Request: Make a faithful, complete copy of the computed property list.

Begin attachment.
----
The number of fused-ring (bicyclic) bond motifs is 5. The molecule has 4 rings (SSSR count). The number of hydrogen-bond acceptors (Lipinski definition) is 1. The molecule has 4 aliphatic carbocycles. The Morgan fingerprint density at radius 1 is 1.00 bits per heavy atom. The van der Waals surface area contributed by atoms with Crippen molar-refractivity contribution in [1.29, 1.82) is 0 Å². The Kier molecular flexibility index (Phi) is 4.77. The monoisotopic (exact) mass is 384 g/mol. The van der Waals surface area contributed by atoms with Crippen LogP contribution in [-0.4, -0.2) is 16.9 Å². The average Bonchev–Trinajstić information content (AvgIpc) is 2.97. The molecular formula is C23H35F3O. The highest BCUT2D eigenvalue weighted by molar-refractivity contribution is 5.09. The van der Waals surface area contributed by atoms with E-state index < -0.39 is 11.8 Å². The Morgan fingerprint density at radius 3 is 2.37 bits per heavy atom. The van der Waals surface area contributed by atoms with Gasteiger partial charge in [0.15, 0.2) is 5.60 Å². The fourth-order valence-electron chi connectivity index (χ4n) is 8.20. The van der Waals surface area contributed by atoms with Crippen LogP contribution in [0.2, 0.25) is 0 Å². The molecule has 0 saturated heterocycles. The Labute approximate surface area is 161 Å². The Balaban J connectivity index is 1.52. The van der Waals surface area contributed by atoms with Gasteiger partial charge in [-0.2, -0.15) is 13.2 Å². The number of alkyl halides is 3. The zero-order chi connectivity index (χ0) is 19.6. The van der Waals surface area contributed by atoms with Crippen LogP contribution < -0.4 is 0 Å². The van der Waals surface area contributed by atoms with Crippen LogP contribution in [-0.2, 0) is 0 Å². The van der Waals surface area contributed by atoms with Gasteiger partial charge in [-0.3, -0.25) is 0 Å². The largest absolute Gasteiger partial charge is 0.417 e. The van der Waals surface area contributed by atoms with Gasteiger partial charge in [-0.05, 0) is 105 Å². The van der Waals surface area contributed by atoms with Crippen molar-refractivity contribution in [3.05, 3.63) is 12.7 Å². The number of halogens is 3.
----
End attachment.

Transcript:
The number of fused-ring (bicyclic) bond motifs is 5. The molecule has 4 rings (SSSR count). The number of hydrogen-bond acceptors (Lipinski definition) is 1. The molecule has 4 aliphatic carbocycles. The Morgan fingerprint density at radius 1 is 1.00 bits per heavy atom. The van der Waals surface area contributed by atoms with Crippen molar-refractivity contribution in [1.29, 1.82) is 0 Å². The Kier molecular flexibility index (Phi) is 4.77. The monoisotopic (exact) mass is 384 g/mol. The van der Waals surface area contributed by atoms with Crippen LogP contribution in [-0.4, -0.2) is 16.9 Å². The average Bonchev–Trinajstić information content (AvgIpc) is 2.97. The molecular formula is C23H35F3O. The highest BCUT2D eigenvalue weighted by molar-refractivity contribution is 5.09. The van der Waals surface area contributed by atoms with E-state index < -0.39 is 11.8 Å². The Morgan fingerprint density at radius 3 is 2.37 bits per heavy atom. The van der Waals surface area contributed by atoms with Gasteiger partial charge in [0.15, 0.2) is 5.60 Å². The fourth-order valence-electron chi connectivity index (χ4n) is 8.20. The van der Waals surface area contributed by atoms with Crippen LogP contribution in [0.2, 0.25) is 0 Å². The molecule has 0 saturated heterocycles. The Labute approximate surface area is 161 Å². The Balaban J connectivity index is 1.52. The van der Waals surface area contributed by atoms with Gasteiger partial charge in [-0.2, -0.15) is 13.2 Å². The number of alkyl halides is 3. The zero-order chi connectivity index (χ0) is 19.6. The van der Waals surface area contributed by atoms with Crippen LogP contribution < -0.4 is 0 Å². The van der Waals surface area contributed by atoms with Crippen LogP contribution in [-0.2, 0) is 0 Å². The van der Waals surface area contributed by atoms with Gasteiger partial charge in [-0.3, -0.25) is 0 Å². The largest absolute Gasteiger partial charge is 0.417 e. The van der Waals surface area contributed by atoms with Gasteiger partial charge in [-0.05, 0) is 105 Å². The van der Waals surface area contributed by atoms with Crippen molar-refractivity contribution in [3.05, 3.63) is 12.7 Å². The number of halogens is 3.